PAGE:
Despite its success on the offensive end, Notre Dame found itself on several occasions trailing a North Carolina team that shot 53 percent from the field for the game. The Irish were down six points at the 12:09 mark of the first half, after which they went on a 15-2 run to take a lead they carried into halftime.

Early in the second half, the Irish found themselves on the receiving end of a 14-2 North Carolina run, which shoved them into the nine-point deficit from which they needed to claw their way back. According to Connaughton, the key to the comeback was a focused on renewed defensive intensity.

“I think coach [Brey] has done a great job of instilling that in us, how are we going to respond?” Connaughton said. “We knew that we needed to do it on the defensive end. That defense fuels our offense.”

In defeating North Carolina and No. 2 Duke the day before, Notre Dame became just the third team in ACC history to defeat both the Tar Heels and Blue Devils in North Carolina en route to winning the conference title and the first to do so since Georgia Tech did it in 1993.

The Irish defeated the Blue Devils, 74-64, on Friday in a matchup in which they led by as much as 17 points in the early second half. Notre Dame defeated Miami, 70-63, on Thursday in the tournament’s quarterfinal round.

“Duke and North Carolina are two premier programs, not only [in the] ACC but in the country,” Irish sophomore guard Steve Vasturia said. “… But we came in with a lot of confidence in this tournament beating both of those teams during the regular season. With the leaders we have and the way we’ve been playing all year, we came in here with a certain confidence, and we’ve played with an edge just like the coaches have been talking about.”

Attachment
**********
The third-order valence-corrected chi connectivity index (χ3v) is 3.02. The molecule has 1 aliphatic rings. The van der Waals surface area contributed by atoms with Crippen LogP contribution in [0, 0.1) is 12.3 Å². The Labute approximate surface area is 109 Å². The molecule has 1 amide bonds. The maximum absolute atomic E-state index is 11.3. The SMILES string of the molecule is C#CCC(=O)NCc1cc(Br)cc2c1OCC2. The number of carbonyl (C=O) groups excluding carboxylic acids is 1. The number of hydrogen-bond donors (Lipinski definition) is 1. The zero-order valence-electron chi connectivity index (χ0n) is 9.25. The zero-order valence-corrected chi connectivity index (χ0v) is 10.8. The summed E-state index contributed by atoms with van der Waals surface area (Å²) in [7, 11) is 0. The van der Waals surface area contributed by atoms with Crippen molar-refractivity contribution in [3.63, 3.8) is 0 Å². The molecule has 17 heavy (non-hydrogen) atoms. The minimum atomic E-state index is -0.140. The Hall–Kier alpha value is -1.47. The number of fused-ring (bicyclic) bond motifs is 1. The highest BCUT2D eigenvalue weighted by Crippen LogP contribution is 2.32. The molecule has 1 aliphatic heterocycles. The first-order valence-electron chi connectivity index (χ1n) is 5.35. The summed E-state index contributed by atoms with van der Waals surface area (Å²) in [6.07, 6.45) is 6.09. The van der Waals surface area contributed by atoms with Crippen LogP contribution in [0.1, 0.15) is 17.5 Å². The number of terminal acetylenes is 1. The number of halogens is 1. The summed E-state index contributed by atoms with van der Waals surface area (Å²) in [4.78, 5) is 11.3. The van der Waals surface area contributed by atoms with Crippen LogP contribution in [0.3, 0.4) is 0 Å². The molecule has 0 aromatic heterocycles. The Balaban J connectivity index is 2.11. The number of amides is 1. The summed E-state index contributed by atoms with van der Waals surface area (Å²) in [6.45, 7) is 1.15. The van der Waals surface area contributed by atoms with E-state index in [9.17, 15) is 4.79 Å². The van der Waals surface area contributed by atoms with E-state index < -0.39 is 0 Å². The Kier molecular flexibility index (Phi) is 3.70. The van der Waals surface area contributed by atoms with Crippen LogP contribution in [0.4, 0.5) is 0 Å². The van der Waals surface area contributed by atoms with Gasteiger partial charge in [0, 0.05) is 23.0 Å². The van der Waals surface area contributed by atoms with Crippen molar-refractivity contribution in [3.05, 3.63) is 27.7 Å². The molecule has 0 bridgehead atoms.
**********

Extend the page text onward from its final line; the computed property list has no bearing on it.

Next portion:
Grant was selected the MVP of the ACC Tournament for his efforts over a three-game stretch in which he averaged 16.7 points and 6.33 assists per game. Vasturia, who averaged 13 points per game, and Connaughton, who averaged 14.3 points per game, joined him on the All-ACC tournament first team, while Jackson, who shot 55.6 percent from the field for the tournament, made the tournament’s second team.

Grant, who didn’t participate in last season’s conference tournament due to an academics-related separation from the program, said he was honored to join a list of tournament MVPs that includes Tim Duncan and Christian Laettner.

“It means a lot; this is what I envisioned coming back,” he said. “This is something that’s really special. To do it with these guys and to do it with coaches, it means a lot.”

Notre Dame will find out its NCAA Tournament fate tonight, when the brackets are revealed at 6 p.m. Until then, Saturday night’s victory will serve as a motivator for success during the rest of March, Connaughton said.

“It’s something that puts us in position to do more things that we’ve never done,” he said. “We were able to do that in the regular season, and we were able to do that in this tournament. Now, we’re even hungrier.

“It was something that no one even picked us when we got to the championship game, so we’re going to use that as motivation not just for this game, but for the games to come.”

Tags: , , , , , , , , , , , ,

About Brian Hartnett

Brian Hartnett is a senior marketing major and journalism, ethics and democracy minor. The Carroll Hall resident hails from Clark, New Jersey and covers Notre Dame football, as well as other University topics.

Contact Brian